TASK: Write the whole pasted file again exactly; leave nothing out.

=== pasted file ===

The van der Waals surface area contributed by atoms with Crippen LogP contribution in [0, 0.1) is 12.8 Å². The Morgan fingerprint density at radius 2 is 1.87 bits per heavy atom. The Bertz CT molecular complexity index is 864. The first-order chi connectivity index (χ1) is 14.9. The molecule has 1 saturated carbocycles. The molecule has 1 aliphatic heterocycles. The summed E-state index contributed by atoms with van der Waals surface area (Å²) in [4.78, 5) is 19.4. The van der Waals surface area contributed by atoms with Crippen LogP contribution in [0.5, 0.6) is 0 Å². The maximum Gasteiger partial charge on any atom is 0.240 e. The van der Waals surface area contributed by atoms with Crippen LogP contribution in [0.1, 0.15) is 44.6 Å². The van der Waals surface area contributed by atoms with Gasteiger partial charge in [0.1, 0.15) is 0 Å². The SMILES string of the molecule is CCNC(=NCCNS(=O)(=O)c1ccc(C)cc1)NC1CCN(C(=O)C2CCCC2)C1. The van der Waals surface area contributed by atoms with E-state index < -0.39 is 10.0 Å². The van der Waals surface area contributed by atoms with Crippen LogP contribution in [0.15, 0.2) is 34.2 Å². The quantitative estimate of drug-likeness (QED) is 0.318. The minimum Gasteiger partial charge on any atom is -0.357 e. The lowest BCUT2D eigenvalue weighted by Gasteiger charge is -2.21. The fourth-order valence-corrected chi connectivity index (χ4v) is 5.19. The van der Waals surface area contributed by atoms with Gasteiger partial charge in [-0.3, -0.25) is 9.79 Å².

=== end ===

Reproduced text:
The van der Waals surface area contributed by atoms with Crippen LogP contribution in [0, 0.1) is 12.8 Å². The Morgan fingerprint density at radius 2 is 1.87 bits per heavy atom. The Bertz CT molecular complexity index is 864. The first-order chi connectivity index (χ1) is 14.9. The molecule has 1 saturated carbocycles. The molecule has 1 aliphatic heterocycles. The summed E-state index contributed by atoms with van der Waals surface area (Å²) in [4.78, 5) is 19.4. The van der Waals surface area contributed by atoms with Crippen LogP contribution in [0.5, 0.6) is 0 Å². The maximum Gasteiger partial charge on any atom is 0.240 e. The van der Waals surface area contributed by atoms with Crippen LogP contribution in [0.1, 0.15) is 44.6 Å². The van der Waals surface area contributed by atoms with Gasteiger partial charge in [0.1, 0.15) is 0 Å². The SMILES string of the molecule is CCNC(=NCCNS(=O)(=O)c1ccc(C)cc1)NC1CCN(C(=O)C2CCCC2)C1. The van der Waals surface area contributed by atoms with E-state index < -0.39 is 10.0 Å². The van der Waals surface area contributed by atoms with Crippen LogP contribution in [0.15, 0.2) is 34.2 Å². The quantitative estimate of drug-likeness (QED) is 0.318. The minimum Gasteiger partial charge on any atom is -0.357 e. The lowest BCUT2D eigenvalue weighted by Gasteiger charge is -2.21. The fourth-order valence-corrected chi connectivity index (χ4v) is 5.19. The van der Waals surface area contributed by atoms with Gasteiger partial charge in [-0.3, -0.25) is 9.79 Å².